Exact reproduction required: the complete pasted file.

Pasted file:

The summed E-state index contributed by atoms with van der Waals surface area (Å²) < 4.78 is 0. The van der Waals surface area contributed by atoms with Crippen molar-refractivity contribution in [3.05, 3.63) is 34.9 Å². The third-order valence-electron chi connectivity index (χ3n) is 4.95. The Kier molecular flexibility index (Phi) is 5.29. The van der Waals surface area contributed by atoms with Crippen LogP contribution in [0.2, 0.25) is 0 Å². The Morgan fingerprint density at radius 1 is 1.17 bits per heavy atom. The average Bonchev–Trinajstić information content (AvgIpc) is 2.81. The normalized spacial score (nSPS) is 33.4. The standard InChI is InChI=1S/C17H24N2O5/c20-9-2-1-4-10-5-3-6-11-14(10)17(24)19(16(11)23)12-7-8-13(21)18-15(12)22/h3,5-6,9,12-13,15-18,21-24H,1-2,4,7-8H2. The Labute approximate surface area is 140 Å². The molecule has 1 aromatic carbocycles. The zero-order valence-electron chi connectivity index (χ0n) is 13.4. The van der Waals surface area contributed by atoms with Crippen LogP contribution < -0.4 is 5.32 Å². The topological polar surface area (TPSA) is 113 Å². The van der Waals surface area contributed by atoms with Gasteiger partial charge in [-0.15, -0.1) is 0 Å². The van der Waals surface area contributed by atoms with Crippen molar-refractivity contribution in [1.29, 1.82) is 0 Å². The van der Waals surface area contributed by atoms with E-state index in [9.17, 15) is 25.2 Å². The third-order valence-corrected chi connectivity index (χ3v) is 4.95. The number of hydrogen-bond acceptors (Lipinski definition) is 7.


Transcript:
The summed E-state index contributed by atoms with van der Waals surface area (Å²) < 4.78 is 0. The van der Waals surface area contributed by atoms with Crippen molar-refractivity contribution in [3.05, 3.63) is 34.9 Å². The third-order valence-electron chi connectivity index (χ3n) is 4.95. The Kier molecular flexibility index (Phi) is 5.29. The van der Waals surface area contributed by atoms with Crippen LogP contribution in [0.2, 0.25) is 0 Å². The Morgan fingerprint density at radius 1 is 1.17 bits per heavy atom. The average Bonchev–Trinajstić information content (AvgIpc) is 2.81. The normalized spacial score (nSPS) is 33.4. The standard InChI is InChI=1S/C17H24N2O5/c20-9-2-1-4-10-5-3-6-11-14(10)17(24)19(16(11)23)12-7-8-13(21)18-15(12)22/h3,5-6,9,12-13,15-18,21-24H,1-2,4,7-8H2. The Labute approximate surface area is 140 Å². The molecule has 1 aromatic carbocycles. The zero-order valence-electron chi connectivity index (χ0n) is 13.4. The van der Waals surface area contributed by atoms with Crippen LogP contribution < -0.4 is 5.32 Å². The topological polar surface area (TPSA) is 113 Å². The van der Waals surface area contributed by atoms with Gasteiger partial charge in [-0.15, -0.1) is 0 Å². The van der Waals surface area contributed by atoms with Crippen molar-refractivity contribution in [1.29, 1.82) is 0 Å². The van der Waals surface area contributed by atoms with E-state index in [9.17, 15) is 25.2 Å². The third-order valence-corrected chi connectivity index (χ3v) is 4.95. The number of hydrogen-bond acceptors (Lipinski definition) is 7.